Similar things happened again in 2010. In March of that year, Deputy Chairman of the Legislative Affairs Committee of NPC Standing Committee, Li Fei, stated that drafting work on the Draft Correction Law had been underway for several years and that the legislation had been placed on that year’s legislative work plan: “The pace of progress will quicken, and [the legislation] has also been placed on China’s legal reform agenda.” However, that year, the draft once again failed to realize its planned hearing.
Details of Four-City Pilot Unknown to Outsiders
As the law has yet to be promulgated, the pilot projects proceed first. In November 2011, the Supreme People’s Court and nine other ministry-level bodies jointly issued a Pilot Scheme for Committees of Education and Correction for Illegal Acts, selecting Lanzhou, Gansu; Qingdao, Shandong; Nanjing, Jiangsu; and Zhengzhou, Henan, as the four cities to carry out RTL reform pilot projects.
According to the scheme, the pilot cities would establish leadership small groups [to oversee] work on the pilot scheme for committees of education and correction for illegal acts. These groups would be composed of responsible persons from institutions including the courts, procuratorates, public security, government legislative affairs offices, education bureaus, civil affairs bureaus, and justice bureaus.
However, specifics about the pilot scheme have never been announced, making it difficult for outsiders to know the details. Wang Gongyi says that because the current pilot project focuses on the review and approval phase, the Ministry of Justice has not been involved.
According to information revealed from each of the pilot cities, the offices established under the pilot leadership small groups have [not departed with current practice and have] been set up within the city public security bureaus, with a deputy public security bureau chief serving concurrently as office director.
According to information provided by the relevant departments in Qingdao, the specific work of the pilot project on RTL review and approval shifts the decision power over RTL to the Committee of Correction for Illegal Acts, which is composed of members of different professions from several agencies who discuss each case individually before making a decision.
Nanjing has also been asked to set up a Committee of Correction for Illegal Acts, which is responsible for the specific pilot work.
In Zhengzhou, however, the focus is on the power over review and approval of RTL. This is one reason why Zhengzhou has been dragging its feet about publicizing the details of its RTL reform work.
Local Zhengzhou media report that, on the question of making the RTL management committee independent from the public security authority, there are two views: one would give [authority] to a judicial body, like the courts, while the other would give [authority] to a comprehensive coordinating body, such as the comprehensive social management committees.
But neither the courts nor the comprehensive committee wants to take on this hot potato. The procedure for review and approval of RTL cases is no simpler than that for criminal cases, and the responsibility to be assumed is great.
“Cities piloting RTL reforms should issue concrete plans as soon as possible. Taking the initiative to seek suggestions and opinions from all corners of society before officially putting forward a reform proposal would give full publicity to reform of the RTL system and be a process of seeking common ground despite differences of opinion. This would go a long way toward reducing opposition to the reform proposal during the implementation period and allowing [the proposal] to do its job.” Many individuals in the legal community feel this way.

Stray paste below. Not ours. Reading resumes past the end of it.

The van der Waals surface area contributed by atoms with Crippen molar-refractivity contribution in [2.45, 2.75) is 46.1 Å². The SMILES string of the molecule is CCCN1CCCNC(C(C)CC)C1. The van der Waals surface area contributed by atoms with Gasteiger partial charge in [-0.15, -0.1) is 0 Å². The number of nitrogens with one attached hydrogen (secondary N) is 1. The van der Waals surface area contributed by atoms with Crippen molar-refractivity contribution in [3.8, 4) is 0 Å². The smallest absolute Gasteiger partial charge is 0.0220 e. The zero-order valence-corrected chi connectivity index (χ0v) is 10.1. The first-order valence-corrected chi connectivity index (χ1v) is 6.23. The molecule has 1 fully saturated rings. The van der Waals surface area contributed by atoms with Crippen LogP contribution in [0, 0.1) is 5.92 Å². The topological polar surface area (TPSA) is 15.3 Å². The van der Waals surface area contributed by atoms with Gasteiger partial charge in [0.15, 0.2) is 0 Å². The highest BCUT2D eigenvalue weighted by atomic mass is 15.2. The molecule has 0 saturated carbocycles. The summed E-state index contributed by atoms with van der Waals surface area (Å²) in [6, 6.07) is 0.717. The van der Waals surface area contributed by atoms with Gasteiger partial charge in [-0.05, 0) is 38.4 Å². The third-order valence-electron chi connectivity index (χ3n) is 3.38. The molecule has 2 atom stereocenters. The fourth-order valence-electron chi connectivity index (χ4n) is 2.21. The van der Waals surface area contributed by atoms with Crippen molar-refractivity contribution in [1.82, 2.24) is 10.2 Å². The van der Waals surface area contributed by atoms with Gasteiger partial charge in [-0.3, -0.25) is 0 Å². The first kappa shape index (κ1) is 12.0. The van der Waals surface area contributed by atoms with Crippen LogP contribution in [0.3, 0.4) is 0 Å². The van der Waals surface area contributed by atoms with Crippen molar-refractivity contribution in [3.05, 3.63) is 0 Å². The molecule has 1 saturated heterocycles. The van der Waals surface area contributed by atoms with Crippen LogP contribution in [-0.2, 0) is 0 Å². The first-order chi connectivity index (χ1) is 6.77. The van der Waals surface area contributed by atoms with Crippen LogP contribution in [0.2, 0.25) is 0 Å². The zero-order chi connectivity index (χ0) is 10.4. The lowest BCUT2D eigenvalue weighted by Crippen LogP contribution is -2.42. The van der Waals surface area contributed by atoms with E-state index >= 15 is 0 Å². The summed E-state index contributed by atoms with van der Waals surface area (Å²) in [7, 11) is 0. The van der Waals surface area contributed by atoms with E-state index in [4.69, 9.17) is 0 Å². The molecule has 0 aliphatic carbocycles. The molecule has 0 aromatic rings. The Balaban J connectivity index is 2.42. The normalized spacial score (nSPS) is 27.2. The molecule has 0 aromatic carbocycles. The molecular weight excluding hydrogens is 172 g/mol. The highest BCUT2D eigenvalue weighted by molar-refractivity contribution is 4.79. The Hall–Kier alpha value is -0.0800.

NPC delegate and lawyer Chi Susheng believes that if public security organs or local governments continue to dominate [the process], this type of pilot project would have no real significance. [She believes] that true reform should judicialize RTL and give decision authority to the courts.
Locally Initiated Reforms Have “Pioneering” Value
Chi Susheng is currently representing many cases in which people sanctioned with RTL for petitioning have applied for reconsideration or filed lawsuits. In the course of handling these cases, she has discovered minor variations in local avenues for relief. “In Heilongjiang, when we applied for reconsideration in the past the case files were all at the public security bureau and the case never left the public security [system]. Now when you apply for reconsideration you have to go before the administrative reconsideration committee of provincial-government-level departments and the case files are no longer controlled by public security but, instead, managed by the government legal affairs office.”
Chi Susheng believes that this means that RTL relief procedures have been freed from the confines of the public security [system], and that, on some level, this also serves a kind of check on the power of public security. However, according to this reporter’s understanding, this type of change is limited to self-initiated pilot projects launched in a few locations. Chi Susheng believes that [such a change] will not alter the current situation in which local government takes the leading role in RTL.
In May of this year, the Chongqing People’s Congress Standing Committee made a series of changes to local regulations. In the Chongqing Municipality Prostitution Prohibition Ordinance, it eliminated provisions allowing prostitutes and their clients to be sent to RTL. This means that Chongqing will no longer use RTL [to punish] prostitutes or those who hire them.